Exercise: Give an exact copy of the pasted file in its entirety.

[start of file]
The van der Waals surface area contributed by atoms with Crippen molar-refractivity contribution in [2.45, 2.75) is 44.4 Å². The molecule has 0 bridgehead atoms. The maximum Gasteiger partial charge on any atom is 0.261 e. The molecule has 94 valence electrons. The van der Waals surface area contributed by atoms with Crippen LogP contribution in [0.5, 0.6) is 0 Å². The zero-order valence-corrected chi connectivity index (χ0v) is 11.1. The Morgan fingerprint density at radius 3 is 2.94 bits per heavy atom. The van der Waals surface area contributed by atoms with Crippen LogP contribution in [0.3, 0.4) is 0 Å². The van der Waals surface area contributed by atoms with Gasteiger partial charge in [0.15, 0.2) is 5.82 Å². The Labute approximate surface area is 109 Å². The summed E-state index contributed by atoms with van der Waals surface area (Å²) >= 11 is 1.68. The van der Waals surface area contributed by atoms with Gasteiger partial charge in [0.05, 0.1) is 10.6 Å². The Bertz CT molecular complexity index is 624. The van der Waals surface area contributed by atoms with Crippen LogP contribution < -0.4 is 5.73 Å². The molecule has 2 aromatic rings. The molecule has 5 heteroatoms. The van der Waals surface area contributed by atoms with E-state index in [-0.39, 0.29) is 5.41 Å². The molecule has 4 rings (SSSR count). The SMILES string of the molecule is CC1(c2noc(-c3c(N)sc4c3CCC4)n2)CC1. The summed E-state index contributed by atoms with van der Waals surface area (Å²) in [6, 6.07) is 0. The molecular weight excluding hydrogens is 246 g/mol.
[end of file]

The van der Waals surface area contributed by atoms with Crippen molar-refractivity contribution in [2.45, 2.75) is 44.4 Å². The molecule has 0 bridgehead atoms. The maximum Gasteiger partial charge on any atom is 0.261 e. The molecule has 94 valence electrons. The van der Waals surface area contributed by atoms with Crippen LogP contribution in [0.5, 0.6) is 0 Å². The zero-order valence-corrected chi connectivity index (χ0v) is 11.1. The Morgan fingerprint density at radius 3 is 2.94 bits per heavy atom. The van der Waals surface area contributed by atoms with Crippen LogP contribution in [0.3, 0.4) is 0 Å². The van der Waals surface area contributed by atoms with Gasteiger partial charge in [0.15, 0.2) is 5.82 Å². The Labute approximate surface area is 109 Å². The summed E-state index contributed by atoms with van der Waals surface area (Å²) >= 11 is 1.68. The van der Waals surface area contributed by atoms with Gasteiger partial charge in [0.05, 0.1) is 10.6 Å². The Bertz CT molecular complexity index is 624. The van der Waals surface area contributed by atoms with Crippen LogP contribution < -0.4 is 5.73 Å². The molecule has 2 aromatic rings. The molecule has 5 heteroatoms. The van der Waals surface area contributed by atoms with E-state index in [-0.39, 0.29) is 5.41 Å². The molecule has 4 rings (SSSR count). The SMILES string of the molecule is CC1(c2noc(-c3c(N)sc4c3CCC4)n2)CC1. The summed E-state index contributed by atoms with van der Waals surface area (Å²) in [6, 6.07) is 0. The molecular weight excluding hydrogens is 246 g/mol.